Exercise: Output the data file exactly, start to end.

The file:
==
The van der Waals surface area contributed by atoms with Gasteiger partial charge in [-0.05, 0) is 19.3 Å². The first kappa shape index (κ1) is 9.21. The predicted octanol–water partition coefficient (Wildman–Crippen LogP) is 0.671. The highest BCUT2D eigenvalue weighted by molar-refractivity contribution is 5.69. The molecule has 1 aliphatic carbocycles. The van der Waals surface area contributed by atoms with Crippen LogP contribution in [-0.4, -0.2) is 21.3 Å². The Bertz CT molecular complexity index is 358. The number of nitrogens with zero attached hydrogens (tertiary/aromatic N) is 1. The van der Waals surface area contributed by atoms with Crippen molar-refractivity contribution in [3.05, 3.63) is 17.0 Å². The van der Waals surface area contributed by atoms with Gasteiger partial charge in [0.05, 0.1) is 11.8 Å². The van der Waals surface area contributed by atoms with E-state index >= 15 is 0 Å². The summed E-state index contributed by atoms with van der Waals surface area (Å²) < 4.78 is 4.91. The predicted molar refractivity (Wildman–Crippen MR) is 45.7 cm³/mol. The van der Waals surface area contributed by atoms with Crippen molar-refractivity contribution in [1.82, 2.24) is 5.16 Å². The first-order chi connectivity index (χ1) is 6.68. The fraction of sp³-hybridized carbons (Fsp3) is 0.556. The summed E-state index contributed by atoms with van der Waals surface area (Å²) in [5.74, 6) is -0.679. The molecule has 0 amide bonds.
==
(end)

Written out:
The van der Waals surface area contributed by atoms with Gasteiger partial charge in [-0.05, 0) is 19.3 Å². The first kappa shape index (κ1) is 9.21. The predicted octanol–water partition coefficient (Wildman–Crippen LogP) is 0.671. The highest BCUT2D eigenvalue weighted by molar-refractivity contribution is 5.69. The molecule has 1 aliphatic carbocycles. The van der Waals surface area contributed by atoms with Crippen LogP contribution in [-0.4, -0.2) is 21.3 Å². The Bertz CT molecular complexity index is 358. The number of nitrogens with zero attached hydrogens (tertiary/aromatic N) is 1. The van der Waals surface area contributed by atoms with Crippen molar-refractivity contribution in [3.05, 3.63) is 17.0 Å². The van der Waals surface area contributed by atoms with Gasteiger partial charge in [0.05, 0.1) is 11.8 Å². The van der Waals surface area contributed by atoms with E-state index >= 15 is 0 Å². The summed E-state index contributed by atoms with van der Waals surface area (Å²) < 4.78 is 4.91. The predicted molar refractivity (Wildman–Crippen MR) is 45.7 cm³/mol. The van der Waals surface area contributed by atoms with Crippen molar-refractivity contribution in [1.82, 2.24) is 5.16 Å². The first-order chi connectivity index (χ1) is 6.68. The fraction of sp³-hybridized carbons (Fsp3) is 0.556. The summed E-state index contributed by atoms with van der Waals surface area (Å²) in [5.74, 6) is -0.679. The molecule has 0 amide bonds.